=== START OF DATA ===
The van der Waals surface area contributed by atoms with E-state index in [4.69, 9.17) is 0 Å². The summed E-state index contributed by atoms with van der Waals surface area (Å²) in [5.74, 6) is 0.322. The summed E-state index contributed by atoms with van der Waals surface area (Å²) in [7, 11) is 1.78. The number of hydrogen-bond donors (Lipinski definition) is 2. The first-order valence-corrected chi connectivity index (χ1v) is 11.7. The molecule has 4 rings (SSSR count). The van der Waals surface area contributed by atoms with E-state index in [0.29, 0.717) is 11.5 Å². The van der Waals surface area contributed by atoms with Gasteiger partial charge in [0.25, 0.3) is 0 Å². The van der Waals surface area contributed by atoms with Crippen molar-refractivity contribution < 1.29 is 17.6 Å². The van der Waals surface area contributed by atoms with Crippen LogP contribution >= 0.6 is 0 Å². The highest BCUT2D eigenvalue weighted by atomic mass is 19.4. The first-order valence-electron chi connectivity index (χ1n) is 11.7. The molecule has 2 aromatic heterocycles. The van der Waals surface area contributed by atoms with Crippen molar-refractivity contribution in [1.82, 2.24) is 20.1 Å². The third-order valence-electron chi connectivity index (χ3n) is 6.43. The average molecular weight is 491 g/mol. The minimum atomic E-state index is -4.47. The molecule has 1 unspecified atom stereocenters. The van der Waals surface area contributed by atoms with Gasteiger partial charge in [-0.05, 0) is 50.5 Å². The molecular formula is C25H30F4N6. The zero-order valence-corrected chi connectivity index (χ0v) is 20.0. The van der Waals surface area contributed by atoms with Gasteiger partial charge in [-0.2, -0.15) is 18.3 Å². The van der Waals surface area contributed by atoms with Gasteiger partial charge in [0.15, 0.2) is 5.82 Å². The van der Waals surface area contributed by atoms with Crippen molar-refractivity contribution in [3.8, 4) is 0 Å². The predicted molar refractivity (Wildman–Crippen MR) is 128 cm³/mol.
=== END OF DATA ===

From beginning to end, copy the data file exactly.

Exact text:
The van der Waals surface area contributed by atoms with E-state index in [4.69, 9.17) is 0 Å². The summed E-state index contributed by atoms with van der Waals surface area (Å²) in [5.74, 6) is 0.322. The summed E-state index contributed by atoms with van der Waals surface area (Å²) in [7, 11) is 1.78. The number of hydrogen-bond donors (Lipinski definition) is 2. The first-order valence-corrected chi connectivity index (χ1v) is 11.7. The molecule has 4 rings (SSSR count). The van der Waals surface area contributed by atoms with E-state index in [0.29, 0.717) is 11.5 Å². The van der Waals surface area contributed by atoms with Gasteiger partial charge in [0.25, 0.3) is 0 Å². The van der Waals surface area contributed by atoms with Crippen molar-refractivity contribution < 1.29 is 17.6 Å². The van der Waals surface area contributed by atoms with Crippen LogP contribution >= 0.6 is 0 Å². The highest BCUT2D eigenvalue weighted by atomic mass is 19.4. The first-order valence-electron chi connectivity index (χ1n) is 11.7. The molecule has 2 aromatic heterocycles. The van der Waals surface area contributed by atoms with Crippen molar-refractivity contribution in [1.82, 2.24) is 20.1 Å². The third-order valence-electron chi connectivity index (χ3n) is 6.43. The average molecular weight is 491 g/mol. The minimum atomic E-state index is -4.47. The molecule has 1 unspecified atom stereocenters. The van der Waals surface area contributed by atoms with Gasteiger partial charge in [-0.05, 0) is 50.5 Å². The molecular formula is C25H30F4N6. The zero-order valence-corrected chi connectivity index (χ0v) is 20.0. The van der Waals surface area contributed by atoms with Gasteiger partial charge in [-0.2, -0.15) is 18.3 Å². The van der Waals surface area contributed by atoms with Gasteiger partial charge in [0.15, 0.2) is 5.82 Å². The van der Waals surface area contributed by atoms with Crippen molar-refractivity contribution in [3.8, 4) is 0 Å². The predicted molar refractivity (Wildman–Crippen MR) is 128 cm³/mol.